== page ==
Have you heard the series of commercials Nexium is running? The ads have doctors ineptly trying to operate jackhammers and throw baseballs. Then the ads cut to their message:
You wouldn’t want your doctor doing your job, so why are you doing his? Only your doctor can determine if your persistent heartburn is something more serious, like acid reflex disease. Over time, stomach acid can damage the lining of your esophagus. For many, prescription Nexium not only provides 24-hour heartburn relief but also can help heal acid-related erosions in the lining of your esophagus. Talk to your doctor…. Let your doctor do his job and you do yours. Ask if Nexium is right for you.
Doesn’t it seem ironic that Nexium is running ads telling you to “let your doctor do his job” in order to get you to pressure him into letting you choose your own medication?
God promises, “My grace is sufficient for you, for my power is made perfect in weakness” ( 2 Cor 12:9 ESV). God will give you all the grace you need for today. However, Jesus also told his disciples, “Do not be anxious for tomorrow; for tomorrow will care for itself. Each day has enough trouble of its own” (Matt 6:34 NASB).
God will give you all the grace you need to do what must be done today. The weaker you become, the more God will increase your grace. We can say with Paul, “When I am weak, then I am strong” (2 Cor 12:10).
When we are weak, however, we still feel weak. Our problems stretch on throughout the foreseeable future with no end in sight. We must remember that God’s mercies are new every morning (Lam 3:22-23), but we only have enough for today. Don’t worry about tomorrow; you have enough to do today. Trust God even when you’re falling apart, and your spirit will be renewed day by day (2 Cor 4:16).
Doug Moo is one of the foremost scholars on the book of Romans. His commentary on Romans in the NICNT is arguably the best ever written. If you have a question on Romans, Moo usually has the right answer and gives a fair representation of the other positions as well.
BiblicalTraining.org is offering free streaming and downloads of a D.Min. seminar Moo taught on Romans this past May at the Carolina School of Divinity.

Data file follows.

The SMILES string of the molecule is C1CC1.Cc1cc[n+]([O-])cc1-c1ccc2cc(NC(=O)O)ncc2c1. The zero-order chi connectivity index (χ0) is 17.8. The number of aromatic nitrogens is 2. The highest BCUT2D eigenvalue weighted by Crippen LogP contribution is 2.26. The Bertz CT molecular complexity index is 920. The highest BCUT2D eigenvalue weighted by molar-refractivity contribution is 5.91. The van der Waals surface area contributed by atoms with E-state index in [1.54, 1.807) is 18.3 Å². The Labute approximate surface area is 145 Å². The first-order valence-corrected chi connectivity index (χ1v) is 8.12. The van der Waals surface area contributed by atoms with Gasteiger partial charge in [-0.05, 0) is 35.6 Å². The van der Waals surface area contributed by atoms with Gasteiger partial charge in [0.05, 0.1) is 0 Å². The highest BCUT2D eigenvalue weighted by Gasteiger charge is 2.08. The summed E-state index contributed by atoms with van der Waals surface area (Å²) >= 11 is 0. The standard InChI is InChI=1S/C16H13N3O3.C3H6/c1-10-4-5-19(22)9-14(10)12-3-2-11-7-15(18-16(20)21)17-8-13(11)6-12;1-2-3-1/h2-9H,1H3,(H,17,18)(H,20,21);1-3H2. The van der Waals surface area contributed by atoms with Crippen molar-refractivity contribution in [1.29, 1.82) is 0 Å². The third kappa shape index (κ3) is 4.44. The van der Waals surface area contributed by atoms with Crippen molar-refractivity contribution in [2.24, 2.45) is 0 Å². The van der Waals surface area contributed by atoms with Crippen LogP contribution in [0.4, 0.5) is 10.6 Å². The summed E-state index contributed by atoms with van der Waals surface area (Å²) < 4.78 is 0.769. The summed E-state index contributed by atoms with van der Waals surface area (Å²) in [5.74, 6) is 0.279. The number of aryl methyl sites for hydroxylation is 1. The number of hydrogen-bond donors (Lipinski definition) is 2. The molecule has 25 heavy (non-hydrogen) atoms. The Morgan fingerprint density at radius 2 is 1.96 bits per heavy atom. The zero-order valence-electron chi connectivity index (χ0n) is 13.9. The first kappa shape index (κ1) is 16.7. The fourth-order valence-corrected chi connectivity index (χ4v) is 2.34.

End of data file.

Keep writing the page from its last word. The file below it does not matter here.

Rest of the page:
If you want an in-depth (doctoral level) study of Romans, here you go. Best of all, it’s free.
Back in 2008, a Chinese church did a series of man-on-the-street interviews asking “What is Christmas?” and “Who is Jesus?” The resulting five-minute video is worth taking a look.
If you went to any mall in the US three weeks ago and asked “What does Christmas mean for you?”, I think the answers given would convince you that the Chinese pretty much understand Christmas as it is celebrated in the West. The world sees what we do, not what we say we believe.
The world was watching this holiday season, and I’m not so sure they have stopped looking yet.
ChristianAudio.com is giving away free downloads of Roger Resler’s Compelling Interest through the entire month of January.
Roger Resler is an author, media producer and researcher. Roger’s background is in radio and audio production. He has been an announcer, DJ, news, producer, production director, account executive and station manager for several radio stations in three states. He was also an audio editor for Focus On the Family.
From ChristainAudio’s site,
In Compelling Interest, author Roger Resler draws on original sources, including the actual transcripts for oral arguments, the majority and minority opinions, and comments by the lawyers and others involved to take a careful look at the real story behind the historic Roe v. Wade decision.
Resler includes conversations with experts, including sociology professor Dr. William Brennan, the late Dr. Mildred Jefferson and Dr. Carolyn Gerster who co-founded the National Right to Life Committee, prolific author and speaker Randy Alcorn, bioethics professor Dr. Gerard Magill, perinatologist Dr. James Thorp, and photojournalist Michael Clancy.
The WordPress.com stats helper monkeys prepared a 2012 annual report for this blog.
Here’s an excerpt:
This blog was viewed about 110,000 times in 2012. If it were a concert at the Barclays Center, it would take about 6 sold-out performances for that many people to see it.
Click here to see the complete report.